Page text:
Tenants of the automated landlord are effectively paying two rents: one in money, the other in information for data harvesting, writes Desiree Fields
Black Journalism Fund – Open Editorial Meeting
3-5pm Saturday 23rd September at The World Transformed in Brighton
Immigration detention: How the government is breaking its own rules
Detention is being used to punish ex-prisoners all over again, writes Annahita Moradi
A better way to regenerate a community
Gilbert Jassey describes a pioneering project that is bringing migrants and local people together to repopulate a village in rural Spain
Fast food workers stand up for themselves and #McStrike – we’re loving it!
McDonald's workers are striking for the first time ever in Britain, reports Michael Calderbank
Two years of broken promises: how the UK has failed refugees
Stefan Schmid investigates the ways Syrian refugees have been treated since the media spotlight faded
West Papua’s silent genocide
The brutal occupation of West Papua is under-reported - but UK and US corporations are profiting from the violence, write Eliza Egret and Tom Anderson
Activate, the new ‘Tory Momentum’, is 100% astroturf
The Conservatives’ effort at a grassroots youth movement is embarrassingly inept, writes Samantha Stevens
Peer-to-peer production and the partner state
Michel Bauwens and Vasilis Kostakis argue that we need to move to a commons-centric society – with a state fit for the digital age
Imagining a future free of oppression
Writer, artist and organiser Ama Josephine Budge says holding on to our imagination of tomorrow helps create a different understanding today
The ‘alt-right’ is an unstable coalition – with one thing holding it together
Mike Isaacson argues that efforts to define the alt-right are in danger of missing its central component: eugenics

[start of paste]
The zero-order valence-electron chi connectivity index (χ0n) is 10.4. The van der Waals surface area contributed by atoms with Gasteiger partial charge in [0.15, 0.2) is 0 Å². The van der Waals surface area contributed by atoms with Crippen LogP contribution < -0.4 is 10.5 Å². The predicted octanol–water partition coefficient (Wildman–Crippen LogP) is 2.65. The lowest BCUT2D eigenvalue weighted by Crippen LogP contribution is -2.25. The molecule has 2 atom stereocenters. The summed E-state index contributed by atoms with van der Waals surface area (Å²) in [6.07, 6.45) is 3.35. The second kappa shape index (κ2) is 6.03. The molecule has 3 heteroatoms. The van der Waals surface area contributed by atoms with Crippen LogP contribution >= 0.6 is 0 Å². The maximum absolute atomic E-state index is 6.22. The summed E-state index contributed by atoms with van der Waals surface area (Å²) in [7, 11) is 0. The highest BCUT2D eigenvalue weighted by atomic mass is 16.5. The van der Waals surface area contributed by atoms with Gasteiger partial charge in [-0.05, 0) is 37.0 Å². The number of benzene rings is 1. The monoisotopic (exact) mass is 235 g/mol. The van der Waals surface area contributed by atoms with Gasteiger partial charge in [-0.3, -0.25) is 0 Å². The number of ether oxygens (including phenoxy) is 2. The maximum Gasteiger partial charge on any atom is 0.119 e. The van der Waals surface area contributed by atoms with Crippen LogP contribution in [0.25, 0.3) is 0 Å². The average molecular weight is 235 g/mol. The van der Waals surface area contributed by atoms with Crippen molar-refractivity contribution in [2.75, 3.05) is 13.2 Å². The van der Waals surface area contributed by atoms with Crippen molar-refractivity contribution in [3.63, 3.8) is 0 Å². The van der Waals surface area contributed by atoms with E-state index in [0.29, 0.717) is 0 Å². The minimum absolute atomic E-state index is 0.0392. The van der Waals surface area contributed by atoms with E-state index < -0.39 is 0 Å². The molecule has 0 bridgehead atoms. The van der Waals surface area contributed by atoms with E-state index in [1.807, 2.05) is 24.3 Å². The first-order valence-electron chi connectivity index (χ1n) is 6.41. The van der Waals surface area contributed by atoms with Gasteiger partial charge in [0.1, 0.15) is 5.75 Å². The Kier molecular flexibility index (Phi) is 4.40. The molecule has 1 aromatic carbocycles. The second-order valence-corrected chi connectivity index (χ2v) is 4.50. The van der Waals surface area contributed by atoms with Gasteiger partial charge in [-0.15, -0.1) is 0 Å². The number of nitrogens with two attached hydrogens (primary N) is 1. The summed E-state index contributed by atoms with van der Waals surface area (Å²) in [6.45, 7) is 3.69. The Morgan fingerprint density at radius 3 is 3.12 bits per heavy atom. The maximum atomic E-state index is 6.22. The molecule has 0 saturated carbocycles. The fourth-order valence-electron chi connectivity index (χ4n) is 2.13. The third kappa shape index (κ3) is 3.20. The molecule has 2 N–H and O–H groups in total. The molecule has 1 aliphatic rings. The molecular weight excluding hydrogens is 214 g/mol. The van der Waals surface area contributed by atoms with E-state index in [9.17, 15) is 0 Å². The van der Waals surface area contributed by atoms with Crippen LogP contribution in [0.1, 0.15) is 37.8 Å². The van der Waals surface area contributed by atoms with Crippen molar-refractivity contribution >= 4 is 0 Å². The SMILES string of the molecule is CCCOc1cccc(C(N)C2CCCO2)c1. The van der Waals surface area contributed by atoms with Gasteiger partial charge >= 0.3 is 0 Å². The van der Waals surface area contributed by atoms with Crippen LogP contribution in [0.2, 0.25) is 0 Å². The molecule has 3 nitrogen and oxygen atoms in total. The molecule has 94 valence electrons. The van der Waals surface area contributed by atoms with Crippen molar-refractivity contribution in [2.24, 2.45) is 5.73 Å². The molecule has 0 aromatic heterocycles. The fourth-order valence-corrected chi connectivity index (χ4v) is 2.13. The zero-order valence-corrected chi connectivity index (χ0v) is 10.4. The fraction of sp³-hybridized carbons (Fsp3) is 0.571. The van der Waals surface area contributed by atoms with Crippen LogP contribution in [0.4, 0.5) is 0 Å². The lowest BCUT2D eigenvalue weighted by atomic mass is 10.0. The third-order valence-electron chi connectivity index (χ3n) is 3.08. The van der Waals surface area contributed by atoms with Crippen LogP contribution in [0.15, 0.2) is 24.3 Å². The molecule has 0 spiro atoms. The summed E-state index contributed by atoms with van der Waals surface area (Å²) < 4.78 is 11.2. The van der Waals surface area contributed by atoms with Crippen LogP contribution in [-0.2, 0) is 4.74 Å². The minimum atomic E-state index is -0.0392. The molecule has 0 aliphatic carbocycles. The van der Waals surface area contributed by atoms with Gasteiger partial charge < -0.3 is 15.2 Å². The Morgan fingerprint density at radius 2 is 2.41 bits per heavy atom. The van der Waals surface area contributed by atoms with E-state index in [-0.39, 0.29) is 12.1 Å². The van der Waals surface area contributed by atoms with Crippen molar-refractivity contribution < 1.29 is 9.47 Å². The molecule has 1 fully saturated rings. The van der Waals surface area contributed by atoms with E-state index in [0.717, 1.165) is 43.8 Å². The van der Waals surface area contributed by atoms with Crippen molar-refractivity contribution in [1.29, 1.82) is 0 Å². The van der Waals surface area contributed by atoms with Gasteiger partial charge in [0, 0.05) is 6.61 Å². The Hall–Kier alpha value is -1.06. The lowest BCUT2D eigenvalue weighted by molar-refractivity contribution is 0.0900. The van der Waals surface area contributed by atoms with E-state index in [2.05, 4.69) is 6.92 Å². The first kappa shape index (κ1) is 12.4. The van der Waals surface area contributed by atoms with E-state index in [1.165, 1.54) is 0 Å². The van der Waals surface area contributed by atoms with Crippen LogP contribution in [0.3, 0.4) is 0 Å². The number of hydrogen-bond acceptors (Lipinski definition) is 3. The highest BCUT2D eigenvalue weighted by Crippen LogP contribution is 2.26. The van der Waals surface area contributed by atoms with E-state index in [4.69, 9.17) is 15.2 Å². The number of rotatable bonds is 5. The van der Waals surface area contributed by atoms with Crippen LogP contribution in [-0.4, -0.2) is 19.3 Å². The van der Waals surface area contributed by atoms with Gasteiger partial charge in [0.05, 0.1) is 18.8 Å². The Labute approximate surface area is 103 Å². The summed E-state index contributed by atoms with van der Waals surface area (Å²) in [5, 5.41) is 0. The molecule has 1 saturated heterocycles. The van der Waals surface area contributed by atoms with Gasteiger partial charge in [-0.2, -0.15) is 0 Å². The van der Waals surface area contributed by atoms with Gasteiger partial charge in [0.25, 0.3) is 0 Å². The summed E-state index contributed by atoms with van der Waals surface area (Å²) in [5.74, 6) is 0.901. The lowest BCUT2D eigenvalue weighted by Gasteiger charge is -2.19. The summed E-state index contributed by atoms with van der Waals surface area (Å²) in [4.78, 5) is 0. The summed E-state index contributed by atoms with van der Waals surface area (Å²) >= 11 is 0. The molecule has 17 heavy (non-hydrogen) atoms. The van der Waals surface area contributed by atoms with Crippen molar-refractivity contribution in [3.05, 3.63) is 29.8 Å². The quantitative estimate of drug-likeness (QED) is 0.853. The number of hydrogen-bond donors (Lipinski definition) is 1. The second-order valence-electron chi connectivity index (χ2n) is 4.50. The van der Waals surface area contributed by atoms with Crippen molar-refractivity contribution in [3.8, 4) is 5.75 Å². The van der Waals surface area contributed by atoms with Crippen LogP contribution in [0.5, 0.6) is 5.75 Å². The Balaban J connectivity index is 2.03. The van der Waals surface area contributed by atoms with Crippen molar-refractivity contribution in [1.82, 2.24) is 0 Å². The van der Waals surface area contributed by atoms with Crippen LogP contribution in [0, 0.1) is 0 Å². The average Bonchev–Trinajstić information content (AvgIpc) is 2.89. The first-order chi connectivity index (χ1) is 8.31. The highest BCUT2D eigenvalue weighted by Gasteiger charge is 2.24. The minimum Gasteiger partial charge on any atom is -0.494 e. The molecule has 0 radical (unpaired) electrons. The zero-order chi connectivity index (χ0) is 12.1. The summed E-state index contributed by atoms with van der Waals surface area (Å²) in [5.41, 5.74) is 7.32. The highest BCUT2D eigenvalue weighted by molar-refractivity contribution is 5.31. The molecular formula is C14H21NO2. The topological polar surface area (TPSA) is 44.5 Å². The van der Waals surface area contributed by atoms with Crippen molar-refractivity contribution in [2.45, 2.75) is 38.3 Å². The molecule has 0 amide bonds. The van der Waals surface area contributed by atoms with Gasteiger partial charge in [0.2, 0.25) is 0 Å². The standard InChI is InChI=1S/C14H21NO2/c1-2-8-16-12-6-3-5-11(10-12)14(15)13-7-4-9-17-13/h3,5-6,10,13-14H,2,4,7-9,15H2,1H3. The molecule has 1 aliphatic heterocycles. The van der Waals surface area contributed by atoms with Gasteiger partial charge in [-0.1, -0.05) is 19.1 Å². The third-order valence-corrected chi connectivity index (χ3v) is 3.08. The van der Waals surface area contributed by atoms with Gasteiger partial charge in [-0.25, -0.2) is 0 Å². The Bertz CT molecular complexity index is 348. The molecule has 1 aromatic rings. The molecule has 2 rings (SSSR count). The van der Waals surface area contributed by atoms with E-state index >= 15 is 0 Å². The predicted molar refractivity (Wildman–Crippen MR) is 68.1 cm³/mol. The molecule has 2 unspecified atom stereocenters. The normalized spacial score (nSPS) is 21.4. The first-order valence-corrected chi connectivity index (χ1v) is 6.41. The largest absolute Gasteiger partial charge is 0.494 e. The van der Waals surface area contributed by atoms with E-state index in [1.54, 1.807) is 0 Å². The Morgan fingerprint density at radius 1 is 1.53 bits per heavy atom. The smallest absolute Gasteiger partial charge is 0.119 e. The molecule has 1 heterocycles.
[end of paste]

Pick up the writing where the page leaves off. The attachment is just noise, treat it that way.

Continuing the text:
Fighting for Peace: the battles that inspired generations of anti-war campaigners
Now the threat of nuclear war looms nearer again, we share the experience of eighty-year-old activist Ernest Rodker, whose work is displayed at The Imperial War Museum. With Jane Shallice and Jenny Nelson he discussed a recent history of the anti-war movement.
Put public purpose at the heart of government
Victoria Chick stresses the need to restore the public good to economic decision-making
Don’t let the world’s biggest arms fair turn 20
Eliza Egret talks to activists involved in almost two decades of protest against London’s DSEI arms show
The new municipalism is part of a proud radical history
Molly Conisbee reflects on the history of citizens taking collective control of local services
With the rise of Corbyn, is there still a place for the Green Party?
Former Green principal speaker Derek Wall says the party may struggle in the battle for votes, but can still be important in the battle of ideas
Fearless Cities: the new urban movements
A wave of new municipalist movements has been experimenting with how to take – and transform – power in cities large and small. Bertie Russell and Oscar Reyes report on the growing success of radical urban politics around the world
A musical fightback against school arts cuts
Elliot Clay on why his new musical turns the spotlight on the damage austerity has done to arts education, through the story of one school band's battle
Neoliberalism: the break-up tour
Sarah Woods and Andrew Simms ask why, given the trail of destruction it has left, we are still dancing to the neoliberal tune
Cat Smith MP: ‘Jeremy Corbyn has authenticity. You can’t fake that’
Cat Smith, shadow minister for voter engagement and youth affairs and one of the original parliamentary backers of Corbyn’s leadership, speaks to Ashish Ghadiali
To stop the BBC interviewing climate deniers, we need to make climate change less boring
To stop cranks like Lord Lawson getting airtime, we need to provoke more interesting debates around climate change than whether it's real or not, writes Leo Barasi
Tory Glastonbury? Money can’t buy you cultural relevance
Adam Peggs on why the left has more fun
Essay: After neoliberalism, what next?
There are economically-viable, socially-desirable alternatives to the failed neoliberal economic model, writes Jayati Ghosh
With the new nuclear ban treaty, it’s time to scrap Trident – and spend the money on our NHS
As a doctor, I want to see money spent on healthcare not warfare, writes David McCoy - Britain should join the growing international movement for disarmament
Inglorious Empire: What the British Did to India
Inglorious Empire: What the British Did to India, by Shashi Tharoor, reviewed by Ian Sinclair
A Death Retold in Truth and Rumour
A Death Retold in Truth and Rumour: Kenya, Britain and the Julie Ward Murder, by Grace A Musila, reviewed by Allen Oarbrook